As a conservative rule the largest particles in your sand should be no more than half the thickness of your plaster, but preferably would be at least one quarter the thickness of your plaster (larger aggregate can provide better structure, resulting in a stronger plaster with less cracking). So if your plaster coat is a half inch, your largest aggregate would ideally be between 1/8 and 1/4 inch. There are several types of sand that are widely available, so when you call a sand yard, or any construction materials supplier, you need only tell them what you want and it will promptly appear at your jobsite… maybe. Unfortunately the definition of sand types allows huge variability (even assuming it is followed correctly), and what you receive on the jobsite will depend on what that supplier carries, or what is locally available. Nevertheless, as a rough guideline the main sand types everyone carries are masonry sand, concrete sand, and (if you’re lucky) stucco sand.

Masonry sand

Masonry sand has a maximum particle size of 3/16 inch (4.75 mm), which could mean that it is a nearly ideal sand for many base coats, and particularly for lime and cement-lime body coats which are typically applied at a depth of about 3/8 inch. Unfortunately, using the ASTM standards for particle size distribution (see Table below), anywhere from 70 to 100% of the sand can be less than 3/64 inch (1.18 mm). Which explains why when we order masonry sand on a jobsite sometimes it’s a nice mix of coarse and fine sand, perfect for a base coat, other times it’s almost 100% fine sand. Worst of all, masonry sand can be 99% rather fine, but with just a few pebbles, making it useless for fine finish coats. With masonry sand you should look before you buy; however it is still often the best choice available for a given plaster. Brick sand can be a synonym for masonry sand, often a relatively fine version of masonry sand.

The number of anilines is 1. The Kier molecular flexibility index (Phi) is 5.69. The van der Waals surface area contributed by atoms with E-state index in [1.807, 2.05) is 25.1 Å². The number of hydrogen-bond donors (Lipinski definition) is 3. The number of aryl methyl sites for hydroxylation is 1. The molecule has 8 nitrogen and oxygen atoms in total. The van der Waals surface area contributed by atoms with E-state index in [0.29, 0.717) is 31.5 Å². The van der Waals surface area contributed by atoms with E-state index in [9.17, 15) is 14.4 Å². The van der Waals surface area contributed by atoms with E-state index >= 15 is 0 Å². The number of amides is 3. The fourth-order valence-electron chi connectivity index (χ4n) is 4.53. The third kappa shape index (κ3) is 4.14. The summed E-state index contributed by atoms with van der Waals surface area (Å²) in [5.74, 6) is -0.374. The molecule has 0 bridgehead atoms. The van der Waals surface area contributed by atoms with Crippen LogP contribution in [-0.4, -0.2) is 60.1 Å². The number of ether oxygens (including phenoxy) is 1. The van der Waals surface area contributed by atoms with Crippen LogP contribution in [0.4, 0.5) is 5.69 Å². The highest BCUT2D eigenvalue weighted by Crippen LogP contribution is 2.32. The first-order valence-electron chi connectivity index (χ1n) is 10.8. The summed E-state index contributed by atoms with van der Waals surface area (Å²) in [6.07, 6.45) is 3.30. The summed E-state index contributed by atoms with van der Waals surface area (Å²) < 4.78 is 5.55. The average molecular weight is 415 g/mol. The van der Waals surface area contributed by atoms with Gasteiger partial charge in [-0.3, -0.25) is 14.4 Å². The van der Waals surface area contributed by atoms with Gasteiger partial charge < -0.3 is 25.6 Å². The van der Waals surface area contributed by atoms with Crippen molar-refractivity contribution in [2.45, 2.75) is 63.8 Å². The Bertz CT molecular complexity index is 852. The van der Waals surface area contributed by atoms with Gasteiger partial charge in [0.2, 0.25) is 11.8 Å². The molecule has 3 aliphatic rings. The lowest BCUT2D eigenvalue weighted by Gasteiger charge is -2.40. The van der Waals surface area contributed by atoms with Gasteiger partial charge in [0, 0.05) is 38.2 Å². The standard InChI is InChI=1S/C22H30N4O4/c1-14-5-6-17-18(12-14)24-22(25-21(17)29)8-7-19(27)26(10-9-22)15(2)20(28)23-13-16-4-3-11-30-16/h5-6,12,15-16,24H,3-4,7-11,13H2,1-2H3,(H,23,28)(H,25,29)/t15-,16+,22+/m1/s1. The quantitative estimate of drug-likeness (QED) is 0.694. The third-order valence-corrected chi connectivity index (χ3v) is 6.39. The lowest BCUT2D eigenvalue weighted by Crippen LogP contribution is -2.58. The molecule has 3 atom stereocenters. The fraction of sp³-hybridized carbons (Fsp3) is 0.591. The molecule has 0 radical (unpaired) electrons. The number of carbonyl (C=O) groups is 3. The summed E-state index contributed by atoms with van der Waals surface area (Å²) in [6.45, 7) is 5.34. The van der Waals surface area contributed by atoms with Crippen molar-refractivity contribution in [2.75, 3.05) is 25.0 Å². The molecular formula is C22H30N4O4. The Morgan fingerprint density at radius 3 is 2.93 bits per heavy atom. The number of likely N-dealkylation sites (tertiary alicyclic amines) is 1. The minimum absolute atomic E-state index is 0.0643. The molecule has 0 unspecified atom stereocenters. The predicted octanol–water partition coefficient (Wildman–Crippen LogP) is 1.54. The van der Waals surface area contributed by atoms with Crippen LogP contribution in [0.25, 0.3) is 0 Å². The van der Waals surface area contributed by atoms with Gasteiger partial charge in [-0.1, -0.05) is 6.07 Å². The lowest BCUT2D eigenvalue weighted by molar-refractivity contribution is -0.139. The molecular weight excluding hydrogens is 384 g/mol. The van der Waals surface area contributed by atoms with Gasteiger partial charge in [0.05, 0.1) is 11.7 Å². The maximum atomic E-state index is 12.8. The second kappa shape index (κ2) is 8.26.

Masonry sand gradation (ASTM standard)

Sieve Size

Percent Sand Passing Through Sieve

Inch mm Mesh # Natural Sand Manufactured Sand
3/16 4.75 4 100 100
3/32 2.36 8 95 to 100 95 to 100
3/64 1.18 16 70 to 100 70 to 100
0.024 0.6 30 40 to 75 40 to 75
0.012 0.3 50 10 to 35 20 to 40
0.006 0.15 100 2 to 15 10 to 25
0.003 0.075 200 0 to 5 0 to 10

Concrete sand